20 Small Island Nations Adopt ‘Barbados Declaration’ to Curb Fossil Fuel Use

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Twenty small island developing nations today have adopted the “Barbados Declaration” that calls for universal access to modern and affordable renewable energy services, while protecting the environment, ending poverty and creating new opportunities for economic growth.

As they wrapped up a sustainable energy conference organized by the United Nations and Barbados, the small nations announced new actions to curb dependence on fossil fuels and end poverty as well.

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Georg Kell, Executive Director of the UN Global Compact Office, briefs correspondents on the business role at the upcoming UN Conference on Sustainable Development (Rio+20), and the Global Compact’s plans for a Rio+20 Corporate Sustainability Forum, to be held on 1518 June 2012. UN Photo/Mark Garten

The declaration was adopted ahead of next month’s UN Conference on Sustainable Development (Rio+20) which includes an annex with voluntary commitments of 20 small island developing States (SIDS) to take actions toward providing universal access to energy.

The Declaration notes that there are feasible options in many SIDS for providing energy such as wind, solar, geothermal, and oceans energy.

Barbados, the host country of the conference has also announced its plan to increase the share of renewable energy in the country to 29 per cent of all electricity consumption by 2029.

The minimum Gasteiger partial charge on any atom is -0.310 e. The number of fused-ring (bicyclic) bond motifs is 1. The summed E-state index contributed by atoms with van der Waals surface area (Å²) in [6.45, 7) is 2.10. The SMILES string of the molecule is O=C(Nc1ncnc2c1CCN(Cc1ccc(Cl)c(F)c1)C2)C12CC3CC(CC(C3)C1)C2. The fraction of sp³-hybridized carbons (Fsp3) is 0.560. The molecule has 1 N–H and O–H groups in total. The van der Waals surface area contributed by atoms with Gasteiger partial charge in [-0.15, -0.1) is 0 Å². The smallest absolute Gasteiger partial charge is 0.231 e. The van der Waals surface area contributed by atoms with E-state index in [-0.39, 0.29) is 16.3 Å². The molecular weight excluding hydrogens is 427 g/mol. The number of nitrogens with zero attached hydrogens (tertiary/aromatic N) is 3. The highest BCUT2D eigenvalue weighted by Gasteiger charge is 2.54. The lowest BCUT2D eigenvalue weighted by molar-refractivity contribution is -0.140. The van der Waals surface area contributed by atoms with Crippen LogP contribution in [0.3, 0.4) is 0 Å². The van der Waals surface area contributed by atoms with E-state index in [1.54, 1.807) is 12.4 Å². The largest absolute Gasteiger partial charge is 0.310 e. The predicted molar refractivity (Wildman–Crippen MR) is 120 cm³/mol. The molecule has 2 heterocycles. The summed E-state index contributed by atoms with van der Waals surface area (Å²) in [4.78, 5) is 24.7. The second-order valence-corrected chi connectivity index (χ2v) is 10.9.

In addition, Maldives also plans to achieve carbon neutrality in the energy sector by year 2020. Seychelles also pledges to to produce 15 per cent of its energy supply from renewable energy by 2030.

The declaration also recognized the importance of the Sustainable Energy for All initiative which was launched by Secretary-General Ban Ki-moon last September. The initiative seeks to ensure universal access to modern energy services, double the rate of improvement in energy efficiency and double the share of renewable energy in the global energy mix, all by 2030.

The conference brought together more than 100 Heads of State, ministers, leading development experts, civil society activists, business executives and UN officials from 39 SIDS.

On November 2011, the General Assembly stressed that the participation of small States in Rio+20, next year’s United Nations conference on sustainable development is vital, given many are already experiencing the effects of climate change,

The General Assembly noted that conference would provide a great opportunity for small countries to contribute their ideas and proposals on climate change and sustainable development.

Rio+20 will take place in June 2012 in Rio de Janeiro, Brazil, where world leaders will seek to secure renewed political commitment for sustainable development, assess the progress to date and the remaining gaps in the implementation of the outcomes of previous summits on sustainable development, and address emerging challenges.

Rio+20 conference will focus on two themes:

i) A green economy in the context of sustainable development and poverty eradication;

ii) The institutional framework for sustainable development

Mina Fabulous follows the news, especially what is going on in the US State Department. Mina turns State Department waffle into plain English. Mina Fabulous is the pen name of Carmen Avalino, the NewsBlaze production editor. When she isn’t preparing stories for NewsBlaze writers, she writes stories, but to separate her editing and writing identities, she uses the name given by her family and friends.